The moss growing on the penguin poop creates a tiny Antarctic jungle of lush green, which creates a habitat for insects and other tiny animals that can deal with cold. There is, however, a lot of this moss, which means that at one point there was a LOT of penguin poop lying around. Like, tons. Try not to think about that

Threatened specie, Western Tragopan pheasant breeds again
They say all the nine pairs of the western tragopan which were hit by a serious bacterial infection in 2010 have not only recuperated but have also multiplied after a gap of two years.
“Seven chicks have been born. They are now three weeks old and shaping up well,” said Principal Chief Conservator (Wildlife) RK Sood.
He said almost all the birds at the Saharan pheasantry, located 160 km from Shimla, have recovered from the infection.
They were hit by E. coli bacteria in May 2010, leading to the death of three.
Since then, there have been doubts about the future of the Central Zoo Authority-supported conservation breeding project at Saharan, the only breeding programme of pheasants in the country. The wildlife authorities were forced to abort their breeding for the time being.
Sood said a total of 40 eggs were laid by the birds in six clutches this season.
“From one clutch, three chicks hatched. The remaining four chicks produced from two clutches – two from each clutch. Their success in breeding indicated that the birds have fully recovered from the infection,” he added.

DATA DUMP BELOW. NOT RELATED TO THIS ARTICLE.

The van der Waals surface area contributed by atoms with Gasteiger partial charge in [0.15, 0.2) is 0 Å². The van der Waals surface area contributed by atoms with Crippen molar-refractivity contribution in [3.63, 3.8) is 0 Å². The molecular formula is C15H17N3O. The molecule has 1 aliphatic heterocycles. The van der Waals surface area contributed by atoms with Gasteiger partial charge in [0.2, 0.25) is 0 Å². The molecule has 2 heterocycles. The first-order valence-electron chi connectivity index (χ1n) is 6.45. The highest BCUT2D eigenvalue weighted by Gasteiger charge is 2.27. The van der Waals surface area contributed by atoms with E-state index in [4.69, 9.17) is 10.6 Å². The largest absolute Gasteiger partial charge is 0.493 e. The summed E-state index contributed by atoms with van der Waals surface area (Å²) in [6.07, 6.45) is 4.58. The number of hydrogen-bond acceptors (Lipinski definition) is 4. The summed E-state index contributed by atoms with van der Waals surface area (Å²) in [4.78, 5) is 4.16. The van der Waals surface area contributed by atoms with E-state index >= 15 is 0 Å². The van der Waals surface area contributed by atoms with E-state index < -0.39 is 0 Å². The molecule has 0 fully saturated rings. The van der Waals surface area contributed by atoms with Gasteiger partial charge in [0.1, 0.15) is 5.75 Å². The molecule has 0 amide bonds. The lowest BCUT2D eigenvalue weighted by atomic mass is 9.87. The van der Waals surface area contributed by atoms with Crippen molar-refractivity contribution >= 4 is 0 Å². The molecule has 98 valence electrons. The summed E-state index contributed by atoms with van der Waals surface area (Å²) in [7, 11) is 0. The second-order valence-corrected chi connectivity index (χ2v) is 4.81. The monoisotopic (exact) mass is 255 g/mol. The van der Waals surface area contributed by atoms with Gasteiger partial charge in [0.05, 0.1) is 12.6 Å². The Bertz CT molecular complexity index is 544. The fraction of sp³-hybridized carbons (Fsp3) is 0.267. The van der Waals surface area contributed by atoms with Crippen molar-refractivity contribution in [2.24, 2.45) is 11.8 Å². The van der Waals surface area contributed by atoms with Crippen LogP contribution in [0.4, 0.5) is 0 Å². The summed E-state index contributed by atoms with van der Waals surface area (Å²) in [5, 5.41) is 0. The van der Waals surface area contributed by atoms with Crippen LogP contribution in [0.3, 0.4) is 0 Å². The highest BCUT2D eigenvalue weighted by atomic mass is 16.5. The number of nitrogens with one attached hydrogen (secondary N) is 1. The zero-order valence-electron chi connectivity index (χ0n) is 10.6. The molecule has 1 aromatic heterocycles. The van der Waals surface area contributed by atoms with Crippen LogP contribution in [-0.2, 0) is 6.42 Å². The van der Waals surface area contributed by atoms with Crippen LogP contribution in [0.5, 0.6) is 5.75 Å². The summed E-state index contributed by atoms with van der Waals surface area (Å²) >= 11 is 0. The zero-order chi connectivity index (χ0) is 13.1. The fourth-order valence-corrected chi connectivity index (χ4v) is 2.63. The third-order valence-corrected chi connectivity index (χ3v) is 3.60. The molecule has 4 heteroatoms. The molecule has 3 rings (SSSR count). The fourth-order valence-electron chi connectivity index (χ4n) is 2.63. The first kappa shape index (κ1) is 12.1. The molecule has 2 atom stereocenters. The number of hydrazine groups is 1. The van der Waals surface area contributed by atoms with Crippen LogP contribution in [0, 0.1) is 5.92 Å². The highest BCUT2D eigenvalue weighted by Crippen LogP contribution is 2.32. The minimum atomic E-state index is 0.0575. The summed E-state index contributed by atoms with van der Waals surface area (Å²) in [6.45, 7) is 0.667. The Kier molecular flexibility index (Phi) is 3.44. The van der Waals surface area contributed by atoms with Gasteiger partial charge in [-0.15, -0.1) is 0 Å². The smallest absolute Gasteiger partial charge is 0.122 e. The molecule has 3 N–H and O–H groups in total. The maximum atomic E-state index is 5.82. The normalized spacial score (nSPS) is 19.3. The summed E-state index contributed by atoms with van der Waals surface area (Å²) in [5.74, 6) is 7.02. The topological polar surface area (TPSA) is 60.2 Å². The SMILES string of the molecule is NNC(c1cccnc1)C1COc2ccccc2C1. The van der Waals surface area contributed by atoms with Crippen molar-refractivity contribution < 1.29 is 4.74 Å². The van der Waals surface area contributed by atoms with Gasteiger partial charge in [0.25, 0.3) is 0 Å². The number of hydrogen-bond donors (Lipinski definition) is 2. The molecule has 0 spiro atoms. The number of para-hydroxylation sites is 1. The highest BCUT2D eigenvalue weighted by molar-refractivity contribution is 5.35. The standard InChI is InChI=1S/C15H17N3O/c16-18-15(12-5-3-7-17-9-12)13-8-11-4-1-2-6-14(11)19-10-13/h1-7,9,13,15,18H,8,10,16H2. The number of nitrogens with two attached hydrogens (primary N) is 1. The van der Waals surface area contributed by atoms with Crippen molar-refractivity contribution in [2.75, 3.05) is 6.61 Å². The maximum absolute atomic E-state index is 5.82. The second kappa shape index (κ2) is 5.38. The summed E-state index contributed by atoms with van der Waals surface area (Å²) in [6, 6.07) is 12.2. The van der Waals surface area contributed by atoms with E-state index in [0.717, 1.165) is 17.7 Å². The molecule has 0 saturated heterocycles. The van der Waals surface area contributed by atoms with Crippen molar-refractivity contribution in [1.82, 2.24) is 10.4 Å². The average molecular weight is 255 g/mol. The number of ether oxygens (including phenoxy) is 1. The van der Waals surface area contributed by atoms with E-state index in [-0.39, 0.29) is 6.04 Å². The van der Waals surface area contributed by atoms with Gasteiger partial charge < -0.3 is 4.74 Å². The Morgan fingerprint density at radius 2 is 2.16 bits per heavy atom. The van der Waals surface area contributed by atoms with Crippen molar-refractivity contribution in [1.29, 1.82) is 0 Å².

Officials said three females are still involved in brooding.
Unlike the past, the caretakers have not used broody hens

Lemurs sliding towards extinction

A new survey shows lemurs are far more threatened than previously thought.


A group of specialists is in Madagascar - the only place where lemurs are found in the wild - to systematically assess the animals and decide where they sit on the Red List of Threatened Species.


More than 90% of the 103 species should be on the Red List, they say.


Since a coup in 2009, conservation groups have repeatedly found evidence of illegal logging, and hunting of lemurs has emerged as a new threat.


The assessment, conducted by the Primate Specialist Group of the International Union for the Conservation of Nature (IUCN), concludes that 23 lemurs qualify as Critically Endangered - the highest class of threat.


Fifty-two are in the Endangered classification, and a further

Chimps bust out of Germany's Hannover Zoo, child hurt

Five chimpanzees broke out of their enclosure at Germany's Hannover Experience Zoo on Wednesday, terrorizing patrons and injuring a 5-year-old girl.


Five chimpanzees broke out of their enclosure at Germany's Hannover Experience Zoo on Wednesday, terrorizing patrons and injuring a 5-year-old girl.


How exactly the chimps escaped from their enclosure is under investigation, according to the Hannover Allgemeine Zeitung.


The chimps may have used wood that had fallen into their area during gardening work to scale the wall of their pen, AFP reported. A zoo spokesperson told Die Welt Online that the apes utilized a tree that had fallen over in a recent storm to climb out.


About 2,500 people were visiting at the zoo at the time, and were evacuated once officials realized the apes were on the loose.


A 5-year-old girl was knocked over by one of the apes as it tore through the grounds of the zoo. The child escaped the encounter with cuts on her face, and was taken to the hospital for observation, according to Die Welt Online, where

Shooting of chimp in Las Vegas a reminder that primates aren't pets, expert says

Poker pro Lee Watkinson put up the money and girlfriend Timmi De Rosa gave her heart to an effort to rescue two adult chimpanzees that had outgrown their youthful cuteness in a northwest Las Vegas neighborhood.